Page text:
Households have £103 a week left after bills are paid - half the UK average

BATTERED FINANCES: The decline in disposable income for Northern Ireland households was greater than that of any of the 12 statistical regions within the UK
Disposable income for Northern Ireland households, at £103 per week, is the lowest of all 12 UK regions, according to the latest Asda Income Tracker

For the first time in two years every UK region - including Northern Ireland - recorded positive annual growth in disposable income in the final quarter of 2023, according to the latest Asda Income Tracker,

But while the weekly amount the average household had to spend on themselves after all taxes and essential bills were paid rose to £224, the highest amount since the start of 2022, in Northern Ireland it’s less than half that at £103.

Despite the positive improvements, disposable income remains firmly down on the values witnessed prior to the cost-of-living crisis.

London continues to have the strongest disposable income with the average household in the capital seeing an increase of 10.1% to £301 a week across the fourth quarter.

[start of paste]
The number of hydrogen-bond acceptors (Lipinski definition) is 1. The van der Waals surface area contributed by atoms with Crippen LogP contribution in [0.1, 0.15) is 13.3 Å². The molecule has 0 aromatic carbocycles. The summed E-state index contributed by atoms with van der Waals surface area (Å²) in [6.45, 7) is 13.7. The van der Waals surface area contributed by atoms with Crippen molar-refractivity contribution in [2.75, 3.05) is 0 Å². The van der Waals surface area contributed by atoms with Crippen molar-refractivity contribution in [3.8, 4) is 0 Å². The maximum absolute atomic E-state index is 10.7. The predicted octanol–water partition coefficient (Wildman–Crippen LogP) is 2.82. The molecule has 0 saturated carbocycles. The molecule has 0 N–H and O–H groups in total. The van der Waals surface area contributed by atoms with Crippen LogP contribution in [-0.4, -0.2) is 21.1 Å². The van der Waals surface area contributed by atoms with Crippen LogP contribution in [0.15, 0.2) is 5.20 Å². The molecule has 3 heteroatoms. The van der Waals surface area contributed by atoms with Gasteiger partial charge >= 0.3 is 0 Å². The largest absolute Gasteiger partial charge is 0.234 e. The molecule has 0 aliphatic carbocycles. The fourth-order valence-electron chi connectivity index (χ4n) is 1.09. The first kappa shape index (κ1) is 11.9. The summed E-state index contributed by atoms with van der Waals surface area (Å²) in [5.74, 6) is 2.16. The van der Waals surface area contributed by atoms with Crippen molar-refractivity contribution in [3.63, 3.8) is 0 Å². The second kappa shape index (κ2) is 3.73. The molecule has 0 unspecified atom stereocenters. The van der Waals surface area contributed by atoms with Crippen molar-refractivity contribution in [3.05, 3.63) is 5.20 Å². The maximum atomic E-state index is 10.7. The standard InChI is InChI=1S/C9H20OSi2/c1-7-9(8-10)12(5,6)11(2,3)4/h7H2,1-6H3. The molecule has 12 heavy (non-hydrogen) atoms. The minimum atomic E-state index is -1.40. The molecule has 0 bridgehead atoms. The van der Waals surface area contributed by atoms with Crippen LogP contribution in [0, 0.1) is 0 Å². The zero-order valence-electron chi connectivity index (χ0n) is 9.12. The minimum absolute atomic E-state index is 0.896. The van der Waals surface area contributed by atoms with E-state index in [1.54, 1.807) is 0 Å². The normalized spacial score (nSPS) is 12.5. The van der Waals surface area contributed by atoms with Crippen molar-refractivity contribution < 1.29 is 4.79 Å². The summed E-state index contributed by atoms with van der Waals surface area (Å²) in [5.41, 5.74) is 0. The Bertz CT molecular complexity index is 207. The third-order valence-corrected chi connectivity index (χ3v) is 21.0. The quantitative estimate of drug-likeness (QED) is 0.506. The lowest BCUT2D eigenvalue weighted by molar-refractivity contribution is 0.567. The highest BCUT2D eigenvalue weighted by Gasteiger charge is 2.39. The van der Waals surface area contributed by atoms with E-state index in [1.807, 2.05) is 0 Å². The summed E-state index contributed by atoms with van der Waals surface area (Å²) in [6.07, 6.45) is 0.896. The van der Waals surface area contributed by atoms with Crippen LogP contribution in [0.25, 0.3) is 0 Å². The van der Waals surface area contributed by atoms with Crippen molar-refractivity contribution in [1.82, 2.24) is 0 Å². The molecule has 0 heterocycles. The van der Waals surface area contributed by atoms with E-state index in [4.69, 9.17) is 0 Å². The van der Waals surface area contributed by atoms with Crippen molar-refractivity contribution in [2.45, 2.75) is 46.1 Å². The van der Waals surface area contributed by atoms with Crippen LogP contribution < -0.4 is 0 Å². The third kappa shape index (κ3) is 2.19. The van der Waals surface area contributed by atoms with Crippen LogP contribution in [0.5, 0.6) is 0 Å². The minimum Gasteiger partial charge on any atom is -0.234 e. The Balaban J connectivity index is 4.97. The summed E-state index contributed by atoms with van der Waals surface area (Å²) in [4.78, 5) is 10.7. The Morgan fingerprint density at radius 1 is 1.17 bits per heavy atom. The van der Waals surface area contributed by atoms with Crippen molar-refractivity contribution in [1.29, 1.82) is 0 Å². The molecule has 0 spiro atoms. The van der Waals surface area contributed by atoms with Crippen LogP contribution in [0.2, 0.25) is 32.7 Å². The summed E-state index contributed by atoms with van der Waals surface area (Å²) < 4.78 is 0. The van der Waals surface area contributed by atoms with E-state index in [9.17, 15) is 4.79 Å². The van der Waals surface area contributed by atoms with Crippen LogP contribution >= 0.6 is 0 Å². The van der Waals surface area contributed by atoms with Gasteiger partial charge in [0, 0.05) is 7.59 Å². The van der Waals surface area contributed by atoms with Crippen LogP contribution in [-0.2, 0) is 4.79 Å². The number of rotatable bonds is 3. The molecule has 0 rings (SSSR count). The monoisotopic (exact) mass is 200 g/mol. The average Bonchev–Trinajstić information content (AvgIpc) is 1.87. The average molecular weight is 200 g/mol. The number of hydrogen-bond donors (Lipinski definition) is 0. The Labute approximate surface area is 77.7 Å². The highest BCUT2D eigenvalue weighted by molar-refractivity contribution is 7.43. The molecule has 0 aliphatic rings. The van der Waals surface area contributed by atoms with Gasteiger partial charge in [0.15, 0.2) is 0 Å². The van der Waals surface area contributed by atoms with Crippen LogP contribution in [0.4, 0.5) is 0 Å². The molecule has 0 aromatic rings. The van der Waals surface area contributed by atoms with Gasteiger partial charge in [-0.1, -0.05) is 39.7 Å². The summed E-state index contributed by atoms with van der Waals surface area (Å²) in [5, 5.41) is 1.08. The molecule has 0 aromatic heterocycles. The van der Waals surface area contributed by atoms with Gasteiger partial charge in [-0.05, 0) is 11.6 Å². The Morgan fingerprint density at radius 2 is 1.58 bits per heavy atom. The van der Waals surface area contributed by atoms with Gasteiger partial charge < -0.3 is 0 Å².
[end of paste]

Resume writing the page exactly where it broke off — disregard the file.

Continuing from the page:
The east of England and Scotland also both recorded above UK-wide average disposable income values at £236 and £228 per week respectively.

Wales recorded the weakest increase in disposable income over the quarter, which was mainly driven by weak earnings growth in the region, and whilst the north east witnessed the strongest growth at 11.3%, it still has the second lowest income value at £146 per week.

Yet Northern Ireland’s spending power significantly lags behind the UK average at just £103 a week, due mainly to weaker earnings growth and the region’s greater exposure to inflationary pressures.

SPENDING POWER: Disposal income in Northern Ireland after all essential bills are paid stood at £127 a week in the first quarter
Disposal income in Northern Ireland after all essential bills are paid stood at £103 in the last quarter

Consequently, disposable income in Northern Ireland remains firmly below its peak before the cost-of-living crisis - and the difference is the highest among all regions of the UK.

Meanwhile according to a separate report by the EY Item Club, UK household incomes are expected to improve in 2024, and the year ahead is set to see a “turning point” for its stagnating economy, thanks to falling inflation, interest rate cuts and tax reductions.

The EY Item Club also upgraded its outlook for UK growth this year to 0.9% from the 0.7% it previously pencilled in last October.